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FORUMS General Gear Talk Flash and Studio Lighting 
Thread started 19 May 2007 (Saturday) 17:22
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DIY Power Pack for Sigma EF-500 DG Super?

 
Vermin87
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May 19, 2007 17:22 |  #1

Hey all,

So I've been reading up a lot lately on quantum units and such, and was thinking about building my own. It would be for use with 8 or 10 AA Rechargable NiMH and would plug in via a coaxial port that I'll install in the flash as well. I read an article about doing it with sealed lead acid batteries, but I kinda would like to explore the versatility of using AA's instead. I would connect 4 or 5 of them in series, then parallel that with another 4 or 5, respectively. The port would feed right into the soldered connection for where the normal internal battery connections are soldered, and there would be a switch on the camera to change between the battery pack or internal batteries. Or perhaps using the 4 internal batteries as well would increase the current even more? Because from what I understand, the easiest way to increase the recycle time would be to up the current.

So how feasible is this project? Any advice to me as I try this out? Would it just completely not work? Am I misunderstanding how you add current to a system? Forgive me if my understanding of current is all wrong. I took one Electrical Engineering class in college and I don't really remember much of it anymore.


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mbellot
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May 19, 2007 23:39 |  #2

Never done it myself. but I have thought about it.

Some of the things I've put on "the list" to consider for such a project.

1. "Dummy" AA batteries to get power into the flash.
2. Sigma prints ZERO spec. on input voltage, so sticking to 4 AA (6v) or equivalent input voltage is a must. Technically you could probably get away with 5 NiMH, but I wouldn't go any higher.
3. Higher current (for faster recycle) would require decent wire or it would be self limiting.

The coaxial power jack has merit, and the base has a nice open flat spot that would be great. I know the 580EX can use internal, external or both for recycle but I believe it has a custom function to select operation which means Canon has internal circuitry to handle odd situations. If you built the pack with banks of 5 batteries I don't know that you would even draw current from the internal batteries since they are at a lower voltage. You may even end up charging them unless you add a blocking diode, so its probably safest to operate from just one source with a DIY mod like this one.

What has always put the project on the backburner for me is the Sigma spec. on maximum number of continuous bursts. At only 10 full power shots before they recommend letting the flash cool for 10 minutes I'm not sure how useful a battery pack would really be when all is said and done.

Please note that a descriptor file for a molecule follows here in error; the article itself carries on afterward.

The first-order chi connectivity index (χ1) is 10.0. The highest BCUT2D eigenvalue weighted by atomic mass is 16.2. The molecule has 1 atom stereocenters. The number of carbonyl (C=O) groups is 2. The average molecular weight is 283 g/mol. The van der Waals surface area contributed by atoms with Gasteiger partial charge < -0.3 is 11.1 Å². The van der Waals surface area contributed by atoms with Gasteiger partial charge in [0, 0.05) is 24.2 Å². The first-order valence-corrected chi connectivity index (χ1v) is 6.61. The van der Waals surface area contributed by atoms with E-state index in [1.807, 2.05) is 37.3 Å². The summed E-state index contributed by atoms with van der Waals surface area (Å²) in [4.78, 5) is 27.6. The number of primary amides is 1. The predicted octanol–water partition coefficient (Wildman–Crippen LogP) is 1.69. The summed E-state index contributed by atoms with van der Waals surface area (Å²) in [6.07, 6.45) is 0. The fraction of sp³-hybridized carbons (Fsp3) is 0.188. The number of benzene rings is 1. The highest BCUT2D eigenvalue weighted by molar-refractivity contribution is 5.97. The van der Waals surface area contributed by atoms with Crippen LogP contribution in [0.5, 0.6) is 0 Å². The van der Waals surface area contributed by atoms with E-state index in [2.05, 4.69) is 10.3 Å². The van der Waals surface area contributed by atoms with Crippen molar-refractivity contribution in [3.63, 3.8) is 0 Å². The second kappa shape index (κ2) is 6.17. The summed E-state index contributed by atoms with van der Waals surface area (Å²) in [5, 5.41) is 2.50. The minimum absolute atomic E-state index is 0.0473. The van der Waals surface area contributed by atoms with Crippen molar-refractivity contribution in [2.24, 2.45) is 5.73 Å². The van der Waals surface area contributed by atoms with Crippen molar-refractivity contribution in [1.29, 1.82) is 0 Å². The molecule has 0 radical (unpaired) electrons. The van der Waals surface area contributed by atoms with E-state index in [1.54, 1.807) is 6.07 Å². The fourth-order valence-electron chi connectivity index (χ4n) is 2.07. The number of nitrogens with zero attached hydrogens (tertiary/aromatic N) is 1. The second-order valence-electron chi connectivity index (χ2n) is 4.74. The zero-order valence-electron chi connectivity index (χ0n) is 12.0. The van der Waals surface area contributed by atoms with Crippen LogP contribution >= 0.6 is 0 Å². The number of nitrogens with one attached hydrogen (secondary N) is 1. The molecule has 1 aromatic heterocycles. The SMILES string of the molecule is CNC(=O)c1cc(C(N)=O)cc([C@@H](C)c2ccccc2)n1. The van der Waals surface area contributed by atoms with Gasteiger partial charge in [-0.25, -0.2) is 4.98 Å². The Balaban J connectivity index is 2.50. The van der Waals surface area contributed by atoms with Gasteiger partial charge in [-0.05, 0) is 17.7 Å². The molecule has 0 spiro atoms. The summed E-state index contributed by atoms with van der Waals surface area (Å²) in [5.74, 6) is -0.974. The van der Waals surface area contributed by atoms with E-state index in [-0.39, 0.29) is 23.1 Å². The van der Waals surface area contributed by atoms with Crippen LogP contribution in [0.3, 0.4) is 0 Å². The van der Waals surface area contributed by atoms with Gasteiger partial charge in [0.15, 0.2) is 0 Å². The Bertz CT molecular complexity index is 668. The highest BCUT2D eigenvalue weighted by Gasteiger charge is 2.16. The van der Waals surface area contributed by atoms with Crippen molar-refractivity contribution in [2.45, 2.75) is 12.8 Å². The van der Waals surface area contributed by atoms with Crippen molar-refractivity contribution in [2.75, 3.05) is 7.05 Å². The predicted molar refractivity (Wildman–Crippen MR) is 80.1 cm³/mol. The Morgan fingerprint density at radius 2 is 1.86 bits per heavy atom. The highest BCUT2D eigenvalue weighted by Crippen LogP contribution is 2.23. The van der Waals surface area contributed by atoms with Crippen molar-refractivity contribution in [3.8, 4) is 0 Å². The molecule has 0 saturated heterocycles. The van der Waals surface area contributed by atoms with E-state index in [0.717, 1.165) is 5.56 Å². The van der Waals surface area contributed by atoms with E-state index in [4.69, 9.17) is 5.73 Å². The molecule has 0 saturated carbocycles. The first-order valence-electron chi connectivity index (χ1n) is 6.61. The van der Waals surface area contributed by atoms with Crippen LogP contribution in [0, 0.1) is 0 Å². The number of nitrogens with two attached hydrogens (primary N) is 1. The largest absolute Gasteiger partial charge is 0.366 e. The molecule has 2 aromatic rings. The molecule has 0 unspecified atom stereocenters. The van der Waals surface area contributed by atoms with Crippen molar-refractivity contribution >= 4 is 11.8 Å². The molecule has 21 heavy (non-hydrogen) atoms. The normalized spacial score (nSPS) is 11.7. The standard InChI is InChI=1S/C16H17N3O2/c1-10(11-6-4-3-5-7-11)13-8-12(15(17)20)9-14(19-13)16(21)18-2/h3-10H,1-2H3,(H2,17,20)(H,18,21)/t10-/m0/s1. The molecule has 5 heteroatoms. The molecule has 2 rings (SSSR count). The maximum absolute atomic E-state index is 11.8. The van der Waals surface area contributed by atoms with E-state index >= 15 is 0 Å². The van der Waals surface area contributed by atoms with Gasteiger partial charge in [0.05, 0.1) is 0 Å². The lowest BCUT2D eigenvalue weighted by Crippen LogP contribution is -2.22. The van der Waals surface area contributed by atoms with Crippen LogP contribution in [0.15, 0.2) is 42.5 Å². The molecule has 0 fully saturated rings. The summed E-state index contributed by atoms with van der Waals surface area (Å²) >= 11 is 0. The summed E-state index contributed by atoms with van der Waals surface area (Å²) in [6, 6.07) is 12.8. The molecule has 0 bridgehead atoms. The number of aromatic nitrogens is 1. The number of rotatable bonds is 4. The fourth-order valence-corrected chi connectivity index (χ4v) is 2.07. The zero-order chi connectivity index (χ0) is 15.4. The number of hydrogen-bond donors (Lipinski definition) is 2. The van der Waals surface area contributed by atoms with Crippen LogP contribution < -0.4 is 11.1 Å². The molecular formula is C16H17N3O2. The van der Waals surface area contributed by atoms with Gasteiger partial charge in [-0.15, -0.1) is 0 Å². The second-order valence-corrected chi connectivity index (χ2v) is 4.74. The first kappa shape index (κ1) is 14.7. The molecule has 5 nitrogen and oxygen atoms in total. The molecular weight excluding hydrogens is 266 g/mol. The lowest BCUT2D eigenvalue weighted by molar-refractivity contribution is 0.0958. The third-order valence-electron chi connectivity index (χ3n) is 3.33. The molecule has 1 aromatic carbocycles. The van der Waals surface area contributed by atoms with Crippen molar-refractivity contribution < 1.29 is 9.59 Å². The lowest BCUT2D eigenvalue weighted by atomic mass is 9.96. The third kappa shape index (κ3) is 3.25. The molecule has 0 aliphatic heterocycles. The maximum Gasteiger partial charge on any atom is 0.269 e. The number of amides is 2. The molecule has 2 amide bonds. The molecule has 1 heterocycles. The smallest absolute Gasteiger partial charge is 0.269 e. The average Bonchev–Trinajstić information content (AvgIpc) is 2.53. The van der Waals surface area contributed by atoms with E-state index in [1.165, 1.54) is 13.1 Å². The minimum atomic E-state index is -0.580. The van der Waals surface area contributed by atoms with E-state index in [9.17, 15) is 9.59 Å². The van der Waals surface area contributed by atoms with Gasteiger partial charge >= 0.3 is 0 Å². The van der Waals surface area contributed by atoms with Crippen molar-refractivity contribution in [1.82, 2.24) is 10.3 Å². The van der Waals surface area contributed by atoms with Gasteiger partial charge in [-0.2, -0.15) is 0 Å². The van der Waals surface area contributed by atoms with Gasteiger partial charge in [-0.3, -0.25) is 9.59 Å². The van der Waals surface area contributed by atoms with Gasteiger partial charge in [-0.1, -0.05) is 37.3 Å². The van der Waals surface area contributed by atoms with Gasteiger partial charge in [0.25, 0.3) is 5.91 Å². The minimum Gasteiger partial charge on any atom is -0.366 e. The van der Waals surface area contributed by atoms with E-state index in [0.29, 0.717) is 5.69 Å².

So, feasible - yes. Practical - maybe. But since it sounds like you have limited electronics knowledge I would tread carefully unless destroying your $200 flash is acceptable result. Batteries can be dangerous things because of the amount of destructive energy they can deliver in a very short period of time when used incorrectly.




  
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Vermin87
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May 20, 2007 00:35 |  #3

mbellot, thanks for the input.

The dummy aa, batteries, i didnt really like that idea because it looks sloppy and you'd have to make a hole for the wire to come out... of course I'd be drilling a hole for the coaxial jack, but that will look cleaner, hopefully.

I was planning on sticking with the 6v...or 4.8v. If I did 8 batteries, it would get me my 4.8v in a parallel connection. Likewise, 10 batteries would get me my 6v. If I did 8 batteries, that would allow me to use the internal batteries as well.

The reason I want this mod done is because I do a lot of event photography. I use my flash for indoor photography, rarely ever full power. But having the faster recycle time would be great for those moments during a performance or something where I want to take a lot of pictures, but am limited by Sigma's recycle rate. It wouldn't be used for full power shots into umbrellas for portraits or anything like that. I remember reading that in the manual when I bought it. Thanks for reminding me of that.

If I go through with it, I'll be sure to write a detailed DIY guide.


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irishguy_wi
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Nov 20, 2010 07:20 |  #4

Did you ever try it Vermin?
I wound up frying my 500DG with a 6-volt battery...evidently I did not do something right...




  
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Vermin87
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Nov 20, 2010 12:15 |  #5

irishguy_wi wrote in post #11316618 (external link)
Did you ever try it Vermin?
I wound up frying my 500DG with a 6-volt battery...evidently I did not do something right...

Yep! I had no problems with the mod...I think I did overheat it at an event using too many full power shots though.

https://photography-on-the.net/forum/showthre​ad.php?t=322674


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DIY Power Pack for Sigma EF-500 DG Super?
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